Thu 9/21 @ 7PM
Performance artist Chris Burden, who died in 2015 at the age of 69, was one of the genre’s better known practitioners due to the extremism of his projects. He emerged in the early ’70s when confrontation and risk were a central part of theater/ performance scene fueled by movements like happenings and Fluxus, as well as the civil unrest of the antiwar era.
Burden’s performances included one in which an assistant shot him in the arm, another in which he was attached to a car by nails hammered through his hands, and one in which he lay on a platform in a gallery for 22 days without coming down, eating, talking or being able to see visitors (or they him).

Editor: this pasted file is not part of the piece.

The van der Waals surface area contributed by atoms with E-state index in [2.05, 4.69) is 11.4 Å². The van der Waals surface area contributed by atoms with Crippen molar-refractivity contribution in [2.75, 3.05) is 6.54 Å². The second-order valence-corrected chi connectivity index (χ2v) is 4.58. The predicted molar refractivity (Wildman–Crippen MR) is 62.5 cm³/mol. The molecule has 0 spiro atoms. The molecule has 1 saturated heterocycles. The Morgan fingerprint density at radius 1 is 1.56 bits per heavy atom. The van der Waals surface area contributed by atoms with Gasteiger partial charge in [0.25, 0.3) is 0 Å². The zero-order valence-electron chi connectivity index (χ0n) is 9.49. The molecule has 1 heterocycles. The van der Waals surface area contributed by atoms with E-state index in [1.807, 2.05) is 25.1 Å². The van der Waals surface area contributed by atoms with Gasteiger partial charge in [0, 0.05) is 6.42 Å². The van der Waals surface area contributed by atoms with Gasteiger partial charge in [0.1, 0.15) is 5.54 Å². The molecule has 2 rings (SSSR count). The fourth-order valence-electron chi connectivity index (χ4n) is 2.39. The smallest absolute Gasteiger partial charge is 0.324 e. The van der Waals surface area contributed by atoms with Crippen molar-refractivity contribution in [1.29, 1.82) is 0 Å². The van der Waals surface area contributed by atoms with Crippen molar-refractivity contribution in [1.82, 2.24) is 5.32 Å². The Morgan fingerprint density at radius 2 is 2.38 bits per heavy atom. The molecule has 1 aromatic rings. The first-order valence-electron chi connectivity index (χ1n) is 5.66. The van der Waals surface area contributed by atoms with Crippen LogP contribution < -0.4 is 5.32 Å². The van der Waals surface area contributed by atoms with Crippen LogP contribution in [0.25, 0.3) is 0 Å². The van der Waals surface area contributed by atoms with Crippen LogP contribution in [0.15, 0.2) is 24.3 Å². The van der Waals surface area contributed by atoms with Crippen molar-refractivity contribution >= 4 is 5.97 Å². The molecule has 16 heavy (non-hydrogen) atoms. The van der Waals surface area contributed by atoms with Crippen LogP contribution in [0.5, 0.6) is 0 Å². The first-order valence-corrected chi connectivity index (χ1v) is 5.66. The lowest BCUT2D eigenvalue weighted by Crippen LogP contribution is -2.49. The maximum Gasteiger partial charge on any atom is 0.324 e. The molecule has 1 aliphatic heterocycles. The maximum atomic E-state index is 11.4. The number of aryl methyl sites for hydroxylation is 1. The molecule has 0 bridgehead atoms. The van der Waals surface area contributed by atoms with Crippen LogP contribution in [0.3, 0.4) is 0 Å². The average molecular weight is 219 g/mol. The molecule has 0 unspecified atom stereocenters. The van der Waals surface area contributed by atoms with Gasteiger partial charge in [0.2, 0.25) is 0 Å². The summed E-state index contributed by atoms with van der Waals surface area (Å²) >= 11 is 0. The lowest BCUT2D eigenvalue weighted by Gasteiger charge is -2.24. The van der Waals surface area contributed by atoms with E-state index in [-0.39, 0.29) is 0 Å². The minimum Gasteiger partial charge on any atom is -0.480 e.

He wasn’t just some crazy kook looking for attention, however, but a college-educated artist with a masters degree, who was widely admired by cutting-edge artists, performers and musicians (he was mentioned in songs by both David Bowie and Laurie Anderson. Later in life, he became a professor himself and moved into producing intricate sculptures and installations that didn’t create nearly the amount of attention as his controversial performance pieces.
The Akron Art Museum will screen the new documentary Burden, featuring video of some of his performances and interviews with people who knew him. It’s free and open to the public.